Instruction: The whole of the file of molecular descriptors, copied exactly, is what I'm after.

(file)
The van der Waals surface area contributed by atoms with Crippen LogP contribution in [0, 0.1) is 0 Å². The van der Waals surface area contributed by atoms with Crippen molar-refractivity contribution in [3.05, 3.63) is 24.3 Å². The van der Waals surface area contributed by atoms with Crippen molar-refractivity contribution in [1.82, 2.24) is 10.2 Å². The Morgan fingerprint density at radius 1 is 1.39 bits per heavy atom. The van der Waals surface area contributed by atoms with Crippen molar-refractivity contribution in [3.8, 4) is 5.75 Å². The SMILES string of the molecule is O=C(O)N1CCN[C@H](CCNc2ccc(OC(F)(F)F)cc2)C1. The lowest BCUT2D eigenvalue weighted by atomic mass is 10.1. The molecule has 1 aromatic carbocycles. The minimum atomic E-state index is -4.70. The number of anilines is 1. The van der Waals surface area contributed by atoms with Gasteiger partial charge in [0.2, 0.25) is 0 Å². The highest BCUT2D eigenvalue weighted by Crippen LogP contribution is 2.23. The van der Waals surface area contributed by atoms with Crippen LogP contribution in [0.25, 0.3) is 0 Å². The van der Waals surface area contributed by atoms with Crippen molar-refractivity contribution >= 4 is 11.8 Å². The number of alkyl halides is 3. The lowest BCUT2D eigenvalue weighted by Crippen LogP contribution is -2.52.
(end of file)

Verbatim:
The van der Waals surface area contributed by atoms with Crippen LogP contribution in [0, 0.1) is 0 Å². The van der Waals surface area contributed by atoms with Crippen molar-refractivity contribution in [3.05, 3.63) is 24.3 Å². The van der Waals surface area contributed by atoms with Crippen molar-refractivity contribution in [1.82, 2.24) is 10.2 Å². The Morgan fingerprint density at radius 1 is 1.39 bits per heavy atom. The van der Waals surface area contributed by atoms with Crippen molar-refractivity contribution in [3.8, 4) is 5.75 Å². The SMILES string of the molecule is O=C(O)N1CCN[C@H](CCNc2ccc(OC(F)(F)F)cc2)C1. The lowest BCUT2D eigenvalue weighted by atomic mass is 10.1. The molecule has 1 aromatic carbocycles. The minimum atomic E-state index is -4.70. The number of anilines is 1. The van der Waals surface area contributed by atoms with Gasteiger partial charge in [0.2, 0.25) is 0 Å². The highest BCUT2D eigenvalue weighted by Crippen LogP contribution is 2.23. The van der Waals surface area contributed by atoms with Crippen LogP contribution in [0.25, 0.3) is 0 Å². The van der Waals surface area contributed by atoms with Crippen molar-refractivity contribution >= 4 is 11.8 Å². The number of alkyl halides is 3. The lowest BCUT2D eigenvalue weighted by Crippen LogP contribution is -2.52.